Tuesday, Jul 15 2014

WWDC 2014 Brings Surprising News for Developers

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Xcode 6 Swift CloudKit and more surprising developer news from WWDC 2014

Unexpected and exciting news for developers has emerged from the 2014 Apple Worldwide Developers Conference (WWDC), where the keynote revealed an Xcode update, new tools for iCloud, updated APIs and app extensions — and most notably, a new programming language for iOS and OS X app development.

Introducing Swift

The biggest surprise at WWDC 14 was the announcement of Swift, a brand new and completely re-architected programming language for applications using the Apple operating systems. Swift allows developers to continue writing Objective-C code alongside it, but the new language produces much faster code compared to both Objective-C and Python.

Optimized into native code, Swift’s features are thoroughly modern — fast iteration, generics, and functional programming patterns make the language easy to work with, and Apple is providing a free iBook with all the details of using Swift. Developers who build applications in Swift will be able to ship to iTunes and Mac App Stores once iOS 8 and OS X Yosemite come out of beta later this year.

Playgrounds and sidebars: Xcode 6

Another previously unannounced bit of news came in the form of a fresh update to Apple’s Integrated Development Environment (IDE), Xcode. One of the most exciting features of Xcode 6 is Playgrounds, a feature that lets developers try out a bit of code without creating an entire project. An interactive sidebar displays the output of the code typed into Playground, and the sidebar can also show SpriteKit or SceneKit animations, graph variables, or drawing steps.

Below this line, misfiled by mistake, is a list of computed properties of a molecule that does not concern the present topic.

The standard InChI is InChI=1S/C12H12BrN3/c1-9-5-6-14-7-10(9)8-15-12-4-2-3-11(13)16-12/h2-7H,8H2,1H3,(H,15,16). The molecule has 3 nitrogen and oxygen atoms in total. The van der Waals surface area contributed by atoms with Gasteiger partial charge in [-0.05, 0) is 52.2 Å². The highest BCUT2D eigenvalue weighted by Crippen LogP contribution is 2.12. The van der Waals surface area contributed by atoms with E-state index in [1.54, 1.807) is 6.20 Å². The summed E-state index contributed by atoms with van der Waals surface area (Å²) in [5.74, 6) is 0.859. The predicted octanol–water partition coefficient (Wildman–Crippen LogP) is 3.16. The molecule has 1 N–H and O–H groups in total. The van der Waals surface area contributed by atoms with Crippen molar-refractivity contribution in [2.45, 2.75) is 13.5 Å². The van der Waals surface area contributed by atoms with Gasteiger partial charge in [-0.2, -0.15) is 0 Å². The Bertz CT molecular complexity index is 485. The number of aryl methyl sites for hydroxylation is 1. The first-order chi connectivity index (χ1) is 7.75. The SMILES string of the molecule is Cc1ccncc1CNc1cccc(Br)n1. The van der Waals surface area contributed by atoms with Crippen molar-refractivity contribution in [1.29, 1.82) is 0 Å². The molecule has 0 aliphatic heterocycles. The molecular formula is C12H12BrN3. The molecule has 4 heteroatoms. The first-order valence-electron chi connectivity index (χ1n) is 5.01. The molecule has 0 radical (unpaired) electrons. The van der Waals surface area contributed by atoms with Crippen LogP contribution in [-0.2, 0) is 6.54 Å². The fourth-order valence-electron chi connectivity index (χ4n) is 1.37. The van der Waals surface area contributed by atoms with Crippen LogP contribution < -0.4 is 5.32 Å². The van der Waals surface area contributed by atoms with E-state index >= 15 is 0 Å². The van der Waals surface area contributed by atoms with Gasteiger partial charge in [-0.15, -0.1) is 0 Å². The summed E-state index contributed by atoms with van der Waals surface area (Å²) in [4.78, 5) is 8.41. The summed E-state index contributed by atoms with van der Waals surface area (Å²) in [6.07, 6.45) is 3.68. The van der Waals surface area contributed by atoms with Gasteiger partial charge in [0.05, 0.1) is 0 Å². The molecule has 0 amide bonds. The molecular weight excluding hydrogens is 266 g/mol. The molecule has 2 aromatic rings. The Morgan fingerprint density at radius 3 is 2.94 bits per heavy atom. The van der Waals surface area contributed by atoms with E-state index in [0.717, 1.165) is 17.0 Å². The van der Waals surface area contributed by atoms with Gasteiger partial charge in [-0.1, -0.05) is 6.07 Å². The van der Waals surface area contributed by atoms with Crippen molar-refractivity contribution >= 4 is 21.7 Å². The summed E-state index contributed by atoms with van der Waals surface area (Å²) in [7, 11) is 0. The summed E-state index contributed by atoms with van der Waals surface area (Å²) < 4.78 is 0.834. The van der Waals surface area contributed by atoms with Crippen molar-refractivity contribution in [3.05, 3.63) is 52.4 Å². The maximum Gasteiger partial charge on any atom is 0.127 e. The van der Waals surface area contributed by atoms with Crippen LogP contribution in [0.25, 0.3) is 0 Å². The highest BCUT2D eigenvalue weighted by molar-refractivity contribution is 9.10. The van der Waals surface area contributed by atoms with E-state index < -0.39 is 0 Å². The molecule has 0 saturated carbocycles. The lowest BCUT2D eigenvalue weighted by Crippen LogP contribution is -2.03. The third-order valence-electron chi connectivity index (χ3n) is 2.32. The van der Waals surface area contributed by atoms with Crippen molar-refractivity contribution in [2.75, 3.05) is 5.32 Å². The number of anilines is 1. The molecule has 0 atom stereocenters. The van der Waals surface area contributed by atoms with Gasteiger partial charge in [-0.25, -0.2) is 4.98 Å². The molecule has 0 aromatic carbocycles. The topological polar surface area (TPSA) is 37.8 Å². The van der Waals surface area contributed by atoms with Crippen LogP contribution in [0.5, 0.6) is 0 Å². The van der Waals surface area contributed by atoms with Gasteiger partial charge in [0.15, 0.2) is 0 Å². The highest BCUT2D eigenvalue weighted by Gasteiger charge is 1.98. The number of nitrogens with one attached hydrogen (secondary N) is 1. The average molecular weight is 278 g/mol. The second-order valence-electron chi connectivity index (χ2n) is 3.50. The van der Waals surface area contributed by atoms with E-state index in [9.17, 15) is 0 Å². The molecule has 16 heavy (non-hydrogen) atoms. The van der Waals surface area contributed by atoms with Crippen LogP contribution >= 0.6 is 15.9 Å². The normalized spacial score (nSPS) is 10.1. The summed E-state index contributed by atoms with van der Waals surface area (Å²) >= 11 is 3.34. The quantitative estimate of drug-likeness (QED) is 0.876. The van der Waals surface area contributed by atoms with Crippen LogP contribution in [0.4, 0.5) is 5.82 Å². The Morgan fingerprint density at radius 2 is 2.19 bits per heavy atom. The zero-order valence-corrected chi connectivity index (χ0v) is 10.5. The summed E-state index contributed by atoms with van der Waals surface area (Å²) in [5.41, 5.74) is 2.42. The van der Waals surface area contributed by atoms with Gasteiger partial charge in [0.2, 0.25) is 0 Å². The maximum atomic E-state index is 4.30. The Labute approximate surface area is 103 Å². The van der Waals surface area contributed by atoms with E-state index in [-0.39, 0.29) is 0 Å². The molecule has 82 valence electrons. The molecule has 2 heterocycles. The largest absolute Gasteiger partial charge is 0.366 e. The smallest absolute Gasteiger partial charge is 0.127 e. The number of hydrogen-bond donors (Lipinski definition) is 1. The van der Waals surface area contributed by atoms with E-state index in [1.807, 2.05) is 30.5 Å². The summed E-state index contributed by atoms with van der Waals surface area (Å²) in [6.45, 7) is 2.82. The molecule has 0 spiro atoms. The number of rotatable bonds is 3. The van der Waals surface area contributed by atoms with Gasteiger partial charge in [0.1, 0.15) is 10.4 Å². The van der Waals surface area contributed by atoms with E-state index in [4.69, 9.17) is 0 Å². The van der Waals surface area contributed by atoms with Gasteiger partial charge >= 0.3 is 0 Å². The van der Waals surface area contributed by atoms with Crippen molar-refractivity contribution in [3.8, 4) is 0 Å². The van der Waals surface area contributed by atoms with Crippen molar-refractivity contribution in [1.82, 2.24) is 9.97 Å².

Also new to this version of Xcode are live debugging codes, including a built-in UI inspector that’s similar to Reveal and Spark Inspector.

Increased functionality with app extensions

Previously, applications on the iTunes and Mac app stores couldn’t talk to each other, but at WWDC 14 Apple unveiled app extensions that will now allow them to do just that. These extensions allow Apple-based apps to provide an extension as a service, which lets other apps tap into them.

The example used in the keynote was a Pinterest app that pins items to an associated account. The app uses a Pinterest pin button that can appear in share sheets, allowing the other apps to call on it to provide a user interface for the extension task of pinning the item.

CloudKit saves developers time and money

Creating applications that rely on custom-built web services is a time-consuming and expensive process for developers. With the introduction of CloudKit, Apple is expanding the functionality of iCloud and allowing developers to skip the provisioning and hosting for their cloud services.

CloudKit brings developer tools to iCloud that include user authentication, private and public database utilization, and alternate asset storage solutions. These tools offer very high storage limits, they’re free to implement, and they arrive provisioned to accommodate all of the app’s users.

A great year for Apple developers

In addition to the major developments, WWDC 14 announced a slew of new features and tools — from PhotoKit for camera and photo services apps, to HealthKit and HomeKit for health and fitness apps, to new features for SpriteKit and SceneKit, and more. Altogether, the new functionalities help developers create improved and more seamless experiences for Apple-based app users.

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